Tuesday, 30 September 2014

'Mind the Gap' RCSLT conference 2014

Every other year the Royal College of Speech and Language Therapists hold a two day conference. It is attended by practitioners and academics from the United Kingdom and internationally. This event more than all others in the portfolio of RCSLT events, focuses on the challenges and opportunities facing the profession and provides a platform for dissemination of new innovations for evidence-based practice.

BSLTRU likes to support this event and is passionate about bridging the gap between research and practice, so it was a great pleasure to have a number of opportunities to present and be represented at the conference. 

Karen Davies, a PhD student associated with the 'Child Talk' programme presented findings from one element of her thesis - 'Partnership with parents: Speech and language therapists' role in changing behaviours and conceptions'.
Karen Davies presenting some of her PhD findings
Dr Ros Merrick gave an oral presentation of work from her PhD, and Dr Rena Lyons presented a poster outlining some of her PhD findings. Both of these programmes of work had been supervised by Prof Roulstone. Lastly Prof Roulstone also represented the unit as a co-author on a presentation about language and behaviour which used ALSPAC data.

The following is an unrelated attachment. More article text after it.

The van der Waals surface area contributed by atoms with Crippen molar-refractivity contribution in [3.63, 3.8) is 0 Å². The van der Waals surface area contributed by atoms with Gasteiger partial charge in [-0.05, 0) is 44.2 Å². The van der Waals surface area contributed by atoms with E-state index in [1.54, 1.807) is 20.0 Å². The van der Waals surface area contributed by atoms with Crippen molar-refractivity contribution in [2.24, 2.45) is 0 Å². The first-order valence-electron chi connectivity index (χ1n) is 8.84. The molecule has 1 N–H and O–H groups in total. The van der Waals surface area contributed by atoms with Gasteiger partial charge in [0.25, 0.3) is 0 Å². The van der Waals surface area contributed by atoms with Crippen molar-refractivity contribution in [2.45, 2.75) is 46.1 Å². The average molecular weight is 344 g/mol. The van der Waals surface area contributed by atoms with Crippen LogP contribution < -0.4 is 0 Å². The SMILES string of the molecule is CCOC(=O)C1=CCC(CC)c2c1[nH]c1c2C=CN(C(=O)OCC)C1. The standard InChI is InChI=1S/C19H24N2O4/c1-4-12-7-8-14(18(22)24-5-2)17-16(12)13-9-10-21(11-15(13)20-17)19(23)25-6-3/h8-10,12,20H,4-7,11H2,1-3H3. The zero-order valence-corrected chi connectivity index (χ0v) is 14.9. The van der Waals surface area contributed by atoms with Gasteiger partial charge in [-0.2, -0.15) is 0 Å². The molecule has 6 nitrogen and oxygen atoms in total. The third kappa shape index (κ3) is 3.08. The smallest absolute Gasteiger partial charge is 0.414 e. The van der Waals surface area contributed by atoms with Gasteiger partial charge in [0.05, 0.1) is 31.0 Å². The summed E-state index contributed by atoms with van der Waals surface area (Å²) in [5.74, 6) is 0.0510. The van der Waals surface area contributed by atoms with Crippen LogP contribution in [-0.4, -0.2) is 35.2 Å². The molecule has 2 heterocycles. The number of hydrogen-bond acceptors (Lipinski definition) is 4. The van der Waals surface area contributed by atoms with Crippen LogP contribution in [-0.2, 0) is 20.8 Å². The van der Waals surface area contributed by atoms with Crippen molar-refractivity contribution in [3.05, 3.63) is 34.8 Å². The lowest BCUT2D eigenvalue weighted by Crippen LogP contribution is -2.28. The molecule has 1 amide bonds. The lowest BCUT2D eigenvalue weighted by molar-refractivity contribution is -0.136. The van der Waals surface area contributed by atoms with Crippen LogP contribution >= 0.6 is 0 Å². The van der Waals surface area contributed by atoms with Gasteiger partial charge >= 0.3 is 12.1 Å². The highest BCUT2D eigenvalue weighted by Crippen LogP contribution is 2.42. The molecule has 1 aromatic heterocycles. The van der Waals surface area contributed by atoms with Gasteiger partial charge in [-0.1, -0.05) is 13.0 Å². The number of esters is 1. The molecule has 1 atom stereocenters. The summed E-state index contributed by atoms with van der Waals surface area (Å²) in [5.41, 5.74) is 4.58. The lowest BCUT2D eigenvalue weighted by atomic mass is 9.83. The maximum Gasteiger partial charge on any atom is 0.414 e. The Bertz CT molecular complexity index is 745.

With a lot to fit in over the course of the two days, it is a challenge to make the most of the networking opportunities.  However, the unit members are not shy in engaging with people, so we caught up with old friends (See photo of Profs Sue Roulstone and Pam Enderby) and made new ones at the conference social. 
Left - Pam Enderby, Right - Sue Roulstone
Last Dance at the Conference Social